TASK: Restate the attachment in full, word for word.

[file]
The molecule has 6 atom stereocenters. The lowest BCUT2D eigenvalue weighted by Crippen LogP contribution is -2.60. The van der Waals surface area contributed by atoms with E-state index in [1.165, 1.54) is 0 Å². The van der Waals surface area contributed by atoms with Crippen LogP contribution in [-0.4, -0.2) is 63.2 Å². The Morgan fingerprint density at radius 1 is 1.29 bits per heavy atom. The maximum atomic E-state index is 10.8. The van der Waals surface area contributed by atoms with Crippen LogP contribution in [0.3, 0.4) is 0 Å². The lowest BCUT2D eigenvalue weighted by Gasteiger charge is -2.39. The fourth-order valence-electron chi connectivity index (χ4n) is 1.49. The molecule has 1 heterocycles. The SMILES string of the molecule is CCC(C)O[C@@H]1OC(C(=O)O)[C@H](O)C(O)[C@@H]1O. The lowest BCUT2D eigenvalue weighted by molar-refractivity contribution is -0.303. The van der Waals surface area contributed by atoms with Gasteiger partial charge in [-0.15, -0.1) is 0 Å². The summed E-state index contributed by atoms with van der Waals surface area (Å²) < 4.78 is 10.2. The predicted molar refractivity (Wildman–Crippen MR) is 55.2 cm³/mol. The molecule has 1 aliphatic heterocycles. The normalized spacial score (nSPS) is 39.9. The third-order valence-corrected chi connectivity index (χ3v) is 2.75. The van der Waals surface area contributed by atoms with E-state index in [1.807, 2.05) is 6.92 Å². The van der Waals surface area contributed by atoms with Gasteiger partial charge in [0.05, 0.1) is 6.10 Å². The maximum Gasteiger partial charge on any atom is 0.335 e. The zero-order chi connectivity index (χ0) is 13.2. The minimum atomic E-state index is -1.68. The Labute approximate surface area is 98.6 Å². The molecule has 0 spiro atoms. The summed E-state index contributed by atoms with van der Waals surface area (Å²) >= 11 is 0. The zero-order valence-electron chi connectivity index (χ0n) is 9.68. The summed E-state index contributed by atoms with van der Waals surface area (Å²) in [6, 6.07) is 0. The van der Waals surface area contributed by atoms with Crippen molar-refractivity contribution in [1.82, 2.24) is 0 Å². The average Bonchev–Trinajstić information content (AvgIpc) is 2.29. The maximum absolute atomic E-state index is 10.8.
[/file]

The molecule has 6 atom stereocenters. The lowest BCUT2D eigenvalue weighted by Crippen LogP contribution is -2.60. The van der Waals surface area contributed by atoms with E-state index in [1.165, 1.54) is 0 Å². The van der Waals surface area contributed by atoms with Crippen LogP contribution in [-0.4, -0.2) is 63.2 Å². The Morgan fingerprint density at radius 1 is 1.29 bits per heavy atom. The maximum atomic E-state index is 10.8. The van der Waals surface area contributed by atoms with Crippen LogP contribution in [0.3, 0.4) is 0 Å². The lowest BCUT2D eigenvalue weighted by Gasteiger charge is -2.39. The fourth-order valence-electron chi connectivity index (χ4n) is 1.49. The molecule has 1 heterocycles. The SMILES string of the molecule is CCC(C)O[C@@H]1OC(C(=O)O)[C@H](O)C(O)[C@@H]1O. The lowest BCUT2D eigenvalue weighted by molar-refractivity contribution is -0.303. The van der Waals surface area contributed by atoms with Gasteiger partial charge in [-0.15, -0.1) is 0 Å². The summed E-state index contributed by atoms with van der Waals surface area (Å²) < 4.78 is 10.2. The predicted molar refractivity (Wildman–Crippen MR) is 55.2 cm³/mol. The molecule has 1 aliphatic heterocycles. The normalized spacial score (nSPS) is 39.9. The third-order valence-corrected chi connectivity index (χ3v) is 2.75. The van der Waals surface area contributed by atoms with E-state index in [1.807, 2.05) is 6.92 Å². The van der Waals surface area contributed by atoms with Gasteiger partial charge in [0.05, 0.1) is 6.10 Å². The maximum Gasteiger partial charge on any atom is 0.335 e. The zero-order chi connectivity index (χ0) is 13.2. The minimum atomic E-state index is -1.68. The Labute approximate surface area is 98.6 Å². The molecule has 0 spiro atoms. The summed E-state index contributed by atoms with van der Waals surface area (Å²) >= 11 is 0. The zero-order valence-electron chi connectivity index (χ0n) is 9.68. The summed E-state index contributed by atoms with van der Waals surface area (Å²) in [6, 6.07) is 0. The van der Waals surface area contributed by atoms with Crippen molar-refractivity contribution in [1.82, 2.24) is 0 Å². The average Bonchev–Trinajstić information content (AvgIpc) is 2.29. The maximum absolute atomic E-state index is 10.8.